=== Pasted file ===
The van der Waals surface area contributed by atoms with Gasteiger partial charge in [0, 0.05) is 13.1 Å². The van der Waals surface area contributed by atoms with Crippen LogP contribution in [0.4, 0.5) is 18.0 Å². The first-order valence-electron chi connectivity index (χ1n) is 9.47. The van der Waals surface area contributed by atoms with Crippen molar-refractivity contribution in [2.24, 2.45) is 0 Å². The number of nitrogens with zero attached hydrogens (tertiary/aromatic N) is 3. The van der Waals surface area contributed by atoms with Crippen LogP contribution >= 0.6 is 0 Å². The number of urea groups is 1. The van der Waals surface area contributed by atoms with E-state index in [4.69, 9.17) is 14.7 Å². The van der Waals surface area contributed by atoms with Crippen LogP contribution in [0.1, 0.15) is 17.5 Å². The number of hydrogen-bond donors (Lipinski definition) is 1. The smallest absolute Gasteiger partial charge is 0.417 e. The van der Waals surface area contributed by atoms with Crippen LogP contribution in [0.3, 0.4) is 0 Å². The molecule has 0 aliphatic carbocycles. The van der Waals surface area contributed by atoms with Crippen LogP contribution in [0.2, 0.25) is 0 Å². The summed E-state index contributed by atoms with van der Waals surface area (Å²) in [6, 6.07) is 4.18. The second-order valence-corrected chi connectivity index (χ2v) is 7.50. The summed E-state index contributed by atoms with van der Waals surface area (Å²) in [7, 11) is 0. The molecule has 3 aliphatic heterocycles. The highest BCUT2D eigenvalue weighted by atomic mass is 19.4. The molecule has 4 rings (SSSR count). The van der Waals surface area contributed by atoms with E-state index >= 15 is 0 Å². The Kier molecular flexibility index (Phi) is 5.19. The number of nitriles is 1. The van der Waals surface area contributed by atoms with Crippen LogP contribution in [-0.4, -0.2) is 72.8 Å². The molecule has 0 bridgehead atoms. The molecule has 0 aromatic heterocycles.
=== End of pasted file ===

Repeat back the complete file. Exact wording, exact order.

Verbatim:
The van der Waals surface area contributed by atoms with Gasteiger partial charge in [0, 0.05) is 13.1 Å². The van der Waals surface area contributed by atoms with Crippen LogP contribution in [0.4, 0.5) is 18.0 Å². The first-order valence-electron chi connectivity index (χ1n) is 9.47. The van der Waals surface area contributed by atoms with Crippen molar-refractivity contribution in [2.24, 2.45) is 0 Å². The number of nitrogens with zero attached hydrogens (tertiary/aromatic N) is 3. The van der Waals surface area contributed by atoms with Crippen LogP contribution >= 0.6 is 0 Å². The number of urea groups is 1. The van der Waals surface area contributed by atoms with E-state index in [4.69, 9.17) is 14.7 Å². The van der Waals surface area contributed by atoms with Crippen LogP contribution in [0.1, 0.15) is 17.5 Å². The number of hydrogen-bond donors (Lipinski definition) is 1. The smallest absolute Gasteiger partial charge is 0.417 e. The van der Waals surface area contributed by atoms with Crippen LogP contribution in [0.3, 0.4) is 0 Å². The molecule has 0 aliphatic carbocycles. The van der Waals surface area contributed by atoms with Crippen LogP contribution in [0.2, 0.25) is 0 Å². The summed E-state index contributed by atoms with van der Waals surface area (Å²) in [6, 6.07) is 4.18. The second-order valence-corrected chi connectivity index (χ2v) is 7.50. The summed E-state index contributed by atoms with van der Waals surface area (Å²) in [7, 11) is 0. The molecule has 3 aliphatic heterocycles. The highest BCUT2D eigenvalue weighted by atomic mass is 19.4. The molecule has 4 rings (SSSR count). The van der Waals surface area contributed by atoms with E-state index >= 15 is 0 Å². The Kier molecular flexibility index (Phi) is 5.19. The number of nitriles is 1. The van der Waals surface area contributed by atoms with Crippen LogP contribution in [-0.4, -0.2) is 72.8 Å². The molecule has 0 bridgehead atoms. The molecule has 0 aromatic heterocycles.